The Control Panel receives a redesigned start page, which removes the sidebar from previous version of Windows. The sidebar only appears when a user clicks into a category or page. Classic view has been reworked, and can be accessed by selecting "Large Icons" or "Small Icons" within the "View by:" menu. The Action Center has been added under the new "System and Security" category. This interface replaces the Security Center. It functions very similarly, while also giving suggestions every so often. You can also use it to open the troubleshooters. Personalization settings have been overhauled, with an entirely new experience. Themes are upfront and take up most of the space, rather then being a small Windows XP-styled applet. Many new themes, wallpapers, and colors can be selected from this view. Display settings have been moved out of Personalization, and now have its own dedicated section within the Control Panel. There, you can change DPI and resolution settings much easier than in Windows Vista. Many more pages have been added as well, such as Getting Started, Windows Firewall, Devices and Printers, Taskbar Icons, and Homegroup.

Applications[edit | edit source]

Many changes to built-in Windows applications can be seen with this release.

  • Paint and WordPad have been updated to use the Ribbon interface found in Office 2007. Paint also gets new brush types, and shape tools.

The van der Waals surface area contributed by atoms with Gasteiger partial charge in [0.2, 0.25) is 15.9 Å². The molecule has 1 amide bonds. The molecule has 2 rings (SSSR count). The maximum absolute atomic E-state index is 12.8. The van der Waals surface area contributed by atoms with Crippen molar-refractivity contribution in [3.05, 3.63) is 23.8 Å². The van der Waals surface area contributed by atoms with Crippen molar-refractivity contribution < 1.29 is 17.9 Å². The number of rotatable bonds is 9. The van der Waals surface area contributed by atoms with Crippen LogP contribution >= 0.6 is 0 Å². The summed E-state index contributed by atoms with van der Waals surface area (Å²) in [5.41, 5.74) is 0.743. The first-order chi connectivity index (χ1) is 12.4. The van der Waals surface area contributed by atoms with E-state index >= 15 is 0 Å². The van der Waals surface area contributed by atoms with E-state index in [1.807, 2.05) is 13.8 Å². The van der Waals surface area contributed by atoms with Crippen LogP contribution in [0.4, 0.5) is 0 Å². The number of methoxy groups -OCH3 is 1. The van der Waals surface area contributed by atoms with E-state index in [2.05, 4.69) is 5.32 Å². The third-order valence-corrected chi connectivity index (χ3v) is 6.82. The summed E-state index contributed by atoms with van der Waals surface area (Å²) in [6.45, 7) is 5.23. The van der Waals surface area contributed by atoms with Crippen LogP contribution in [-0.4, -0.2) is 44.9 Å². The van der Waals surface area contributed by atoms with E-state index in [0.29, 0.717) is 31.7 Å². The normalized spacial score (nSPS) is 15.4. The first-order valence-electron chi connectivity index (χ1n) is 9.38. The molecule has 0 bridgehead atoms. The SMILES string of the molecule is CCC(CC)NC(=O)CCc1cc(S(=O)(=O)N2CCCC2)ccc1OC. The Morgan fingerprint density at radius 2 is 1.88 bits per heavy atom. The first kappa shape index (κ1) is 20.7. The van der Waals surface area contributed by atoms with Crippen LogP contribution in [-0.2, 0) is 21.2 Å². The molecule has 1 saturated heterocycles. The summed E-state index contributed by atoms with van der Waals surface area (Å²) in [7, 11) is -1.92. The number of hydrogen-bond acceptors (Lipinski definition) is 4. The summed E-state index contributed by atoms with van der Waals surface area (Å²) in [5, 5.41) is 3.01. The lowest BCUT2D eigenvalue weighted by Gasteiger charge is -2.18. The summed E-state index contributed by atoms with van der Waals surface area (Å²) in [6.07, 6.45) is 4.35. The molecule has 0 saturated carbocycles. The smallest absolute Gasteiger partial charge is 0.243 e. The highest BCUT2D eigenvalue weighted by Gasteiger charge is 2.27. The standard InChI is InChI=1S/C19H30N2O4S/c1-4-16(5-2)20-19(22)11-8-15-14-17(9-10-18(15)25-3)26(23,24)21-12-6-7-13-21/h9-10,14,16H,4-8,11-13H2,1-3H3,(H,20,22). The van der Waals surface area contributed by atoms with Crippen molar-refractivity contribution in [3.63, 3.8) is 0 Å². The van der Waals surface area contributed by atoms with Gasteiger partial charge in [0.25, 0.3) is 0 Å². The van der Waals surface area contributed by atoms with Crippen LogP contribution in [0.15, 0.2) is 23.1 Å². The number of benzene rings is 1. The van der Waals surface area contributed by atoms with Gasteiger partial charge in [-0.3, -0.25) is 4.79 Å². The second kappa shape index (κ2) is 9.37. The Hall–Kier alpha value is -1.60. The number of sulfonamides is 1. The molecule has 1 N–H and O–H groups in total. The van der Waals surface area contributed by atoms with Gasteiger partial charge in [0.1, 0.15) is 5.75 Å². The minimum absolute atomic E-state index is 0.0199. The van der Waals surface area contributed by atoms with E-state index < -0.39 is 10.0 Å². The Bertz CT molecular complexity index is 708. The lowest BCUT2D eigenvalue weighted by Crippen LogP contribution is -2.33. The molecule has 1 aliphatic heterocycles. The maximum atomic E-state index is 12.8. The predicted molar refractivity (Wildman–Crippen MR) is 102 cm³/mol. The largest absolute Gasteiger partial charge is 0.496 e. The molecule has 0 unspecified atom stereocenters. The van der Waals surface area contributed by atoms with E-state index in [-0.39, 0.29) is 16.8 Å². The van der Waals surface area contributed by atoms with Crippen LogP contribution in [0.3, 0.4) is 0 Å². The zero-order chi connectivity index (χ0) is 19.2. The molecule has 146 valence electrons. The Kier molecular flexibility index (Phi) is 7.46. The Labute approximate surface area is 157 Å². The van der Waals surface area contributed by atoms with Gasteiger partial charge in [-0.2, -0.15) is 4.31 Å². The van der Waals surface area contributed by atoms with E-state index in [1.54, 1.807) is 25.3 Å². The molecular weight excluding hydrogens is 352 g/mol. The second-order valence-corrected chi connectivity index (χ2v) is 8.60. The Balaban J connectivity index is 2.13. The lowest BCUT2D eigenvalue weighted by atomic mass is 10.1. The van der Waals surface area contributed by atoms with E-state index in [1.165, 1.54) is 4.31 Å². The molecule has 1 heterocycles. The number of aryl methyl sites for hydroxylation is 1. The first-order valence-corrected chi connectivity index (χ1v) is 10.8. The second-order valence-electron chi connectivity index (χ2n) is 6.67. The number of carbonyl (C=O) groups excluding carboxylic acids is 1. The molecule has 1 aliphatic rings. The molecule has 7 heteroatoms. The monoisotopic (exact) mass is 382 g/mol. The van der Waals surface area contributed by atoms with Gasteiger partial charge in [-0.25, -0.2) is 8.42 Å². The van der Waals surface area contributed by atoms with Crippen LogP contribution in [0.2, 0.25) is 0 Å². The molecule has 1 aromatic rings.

• Calculator has been updated and features a new design and layout. Unit converters have also been added in.
  • Internet Explorer 8 adds suggested websites, relocated the favorites bar, and improves compatibility.
  • Windows Media Player 12 features a new design and layout.
  • Windows Easy Transfer has been simplified.
  • Windows Media Center has updated UI elements.
  • XPS Viewer adds native support for viewing XPS files.
  • Sticky Notes replaces the notes Gadget and is much easier to use than its Windows XP/Vista counterpart.
  • Many Ease of Access applications, such as the magnifier and on-screen keyboard, have been overhauled.
  • Many Windows Vista apps, such as Windows DVD Maker, Remote Desktop and Help and Support, have been updated to fit the design of Windows 7.
  • The Welcome Center Control Panel applet from Windows Vista has been renamed to "Getting Started" featuring less links and no longer opens automatically when Windows 7 boots up.